The economic climate remains uncertain for Britain’s business community, which makes fundraising for growth more challenging for small to mid-sized companies.
Concerns over GDP growth, dislocation in the equity and bond markets and fears around Brexit have all complicated the UK’s financial landscape. However, there remain many sources of capital available to innovative growth companies if they know where to look.
Regional growth funds are helping small and mid-cap firms raise equity and debt, while alternative Peer2Peer lenders, venture capitalist and private equity houses have significant reserves of dry powder ready to deploy. Meanwhile, despite a restrained performance at the end of last year, AIM remains a resilient source of capital.
At finnCap we work with a broad range of these institutions to supply the funding for expansion companies seeking to scale up require and the insight we draw from these relationships informs our view of the changing fundraising landscape outlined below.
Funding landscape suffering from economic uncertainty
There are clearly concerns around financing growth businesses in the current climate. Partly this is related to Brexit and fears around European Investment Bank (EIB) funding. Estimates suggest the EIB has limited deals to UK based groups by more than two-thirds since the 2016 Brexit referendum, Where once the UK was the number one destination for EU venture funding – the single largest source of early stage capital on the Continent – it has now been overtaken by France, Germany, Italy and the Netherlands.
Meanwhile banks which, following the 2008 financial crisis have scaled back their lending to small and mid-cap businesses, are a continuing source of concern. SMEs makeup 99% of private businesses in the UK and account for more than half of all turnover and employment, yet lending to small businesses last year remained static, with the £7bn of new loans drawn in the third quarter of 2018 compared with £7.1bn in the previous quarter, according to the most recent data from UK Finance.
And then there are the turbulent equities markets. The FTSE 100 lost 12.5% last year suffering its worst year since the financial crisis in 2008. Almost all of which came in the final quarter of the year. Similarly, AIM, having outperformed the main market for the first three quarters of last year, also suffered losses in the final quarter.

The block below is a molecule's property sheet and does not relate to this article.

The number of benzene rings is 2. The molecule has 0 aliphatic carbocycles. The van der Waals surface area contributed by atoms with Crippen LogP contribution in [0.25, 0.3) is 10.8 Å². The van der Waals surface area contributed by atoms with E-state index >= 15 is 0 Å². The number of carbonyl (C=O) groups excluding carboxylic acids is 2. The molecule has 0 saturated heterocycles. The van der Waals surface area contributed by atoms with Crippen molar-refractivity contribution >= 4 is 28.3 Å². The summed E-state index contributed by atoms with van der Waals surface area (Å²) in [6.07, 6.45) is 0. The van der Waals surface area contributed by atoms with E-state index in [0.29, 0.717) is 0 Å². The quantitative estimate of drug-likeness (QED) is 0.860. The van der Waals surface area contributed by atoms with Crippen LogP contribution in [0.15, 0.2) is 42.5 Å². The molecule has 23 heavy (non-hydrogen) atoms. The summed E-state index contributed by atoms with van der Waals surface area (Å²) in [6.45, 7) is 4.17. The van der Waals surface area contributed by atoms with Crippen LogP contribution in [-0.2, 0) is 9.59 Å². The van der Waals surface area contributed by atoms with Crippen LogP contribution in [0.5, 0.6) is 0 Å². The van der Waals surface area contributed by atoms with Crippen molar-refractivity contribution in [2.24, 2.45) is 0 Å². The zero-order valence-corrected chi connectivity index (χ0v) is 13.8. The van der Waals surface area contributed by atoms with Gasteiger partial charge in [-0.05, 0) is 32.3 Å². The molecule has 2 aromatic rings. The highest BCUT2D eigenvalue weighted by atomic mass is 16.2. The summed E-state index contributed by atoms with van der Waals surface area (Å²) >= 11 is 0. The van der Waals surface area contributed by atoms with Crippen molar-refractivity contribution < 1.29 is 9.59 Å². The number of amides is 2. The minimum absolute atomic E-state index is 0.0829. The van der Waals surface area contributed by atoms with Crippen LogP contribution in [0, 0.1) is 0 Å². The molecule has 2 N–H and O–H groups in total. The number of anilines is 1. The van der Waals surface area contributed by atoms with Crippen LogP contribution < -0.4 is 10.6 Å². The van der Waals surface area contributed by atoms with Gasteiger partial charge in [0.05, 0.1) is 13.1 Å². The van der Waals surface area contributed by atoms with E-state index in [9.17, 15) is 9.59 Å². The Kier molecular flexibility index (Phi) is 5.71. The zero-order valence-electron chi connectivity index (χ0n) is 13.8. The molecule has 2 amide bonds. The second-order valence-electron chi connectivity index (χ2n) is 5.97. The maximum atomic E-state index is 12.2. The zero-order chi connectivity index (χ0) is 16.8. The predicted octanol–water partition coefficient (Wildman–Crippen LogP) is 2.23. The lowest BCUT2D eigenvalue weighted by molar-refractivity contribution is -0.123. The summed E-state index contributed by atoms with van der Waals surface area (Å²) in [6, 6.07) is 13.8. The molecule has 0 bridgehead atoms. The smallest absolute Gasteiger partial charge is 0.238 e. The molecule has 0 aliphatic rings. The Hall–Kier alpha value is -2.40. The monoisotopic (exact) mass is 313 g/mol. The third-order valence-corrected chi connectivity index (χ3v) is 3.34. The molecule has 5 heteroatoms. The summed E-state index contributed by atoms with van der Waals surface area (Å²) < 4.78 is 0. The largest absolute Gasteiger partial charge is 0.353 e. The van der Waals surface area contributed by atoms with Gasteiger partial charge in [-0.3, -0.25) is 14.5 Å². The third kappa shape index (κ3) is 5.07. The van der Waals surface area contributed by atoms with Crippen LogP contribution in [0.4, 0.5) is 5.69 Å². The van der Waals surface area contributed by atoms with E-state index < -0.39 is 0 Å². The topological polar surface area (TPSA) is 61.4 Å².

Alternative sources of capital continue to fill the gap left by banks
Despite this less than favourable backdrop, companies searching for scale-up capital do have a far greater range of options. The funding landscape today is far broader than a decade ago with an array of capital raising opportunities for companies to consider.
Private equity and venture firms have substantial funds to invest. For example, VC investment in UK SMEs was £5.96bn over the course of 2018, which was more than 1.5 times the level invested in fast-growth businesses in Germany. Private equity houses invested some £3.2bn in UK SMEs in the first half of last year, which was up 12 per cent year-on-year and the trend stayed strong over the second half of the year.
The alternative lending industry, which includes challenger banks, private debt and Peer2Peer lenders, which emerged in the immediate aftermath of the financial crisis – in no small part due to the unwillingness of the banks to lend to SMEs – has matured over the past decade. P2P leader Funding Circle, for example, recently reported a 55% increase in annual revenue taking loans under management to £3.1bn.
Regional funds such as the Northern Powerhouse and Midlands Engine have also been established, offering a mix of equity and debt solutions, with the former providing SMEs with £31m of funding in its first year.
AIM remains Europe’s top destination for fast-growing firms looking to go public
Moreover despite the volatility of the last quarter of 2018. AIM remains Europe’s top market for fast-growing firms looking to go public. Last year it was responsible for 59% of the funding secured by growth companies across European bourses, raising £5.5bn across 398 separate deals.
This compares well with £17.7bn for the entire main market in London. In fact, AIM has performed well in the face of Brexit uncertainty. There were 42 IPOs on AIM in 2018 raising £1.6bn for growth companies, compared with 49 IPOs a year earlier raising £2.1bn – itself a 97% increase on the money raise in 2016. Moreover, after 23 years AIM has evolved from being the unpredictable relative of the main market into a one that is focused not simply on early investment opportunities but on more established companies, offering a better balance of risk overall for investors.
Scale-up funding outlook still favourable
finnCap Group plc itself provides corporate finance, private fundraising, debt advisory and trading services to 125 public and private growth companies, to help them find the right investment for growth and access capital. Since it was established in 2007, finnCap has helped raise more than £2.6bn of new capital to support corporate clients.
finnCap Group plc’s debut last December demonstrates our confidence in AIM as a source of growth and scale-up capital for companies. Investors continue to be attracted to businesses that offer significant returns compared with the main market, while also enjoying some deserved tax advantages for the risks taken. AIM also remains the first choice to raise capital for a broad range of companies from across the economy, with the sheer diversity of its constituents a key strength.
The wide range of alternatives and continuing attraction of AIM should be a salient reminder that scale-up capital is still available and Britain, regardless of the numerous headwinds it faces, as always, remains open for business.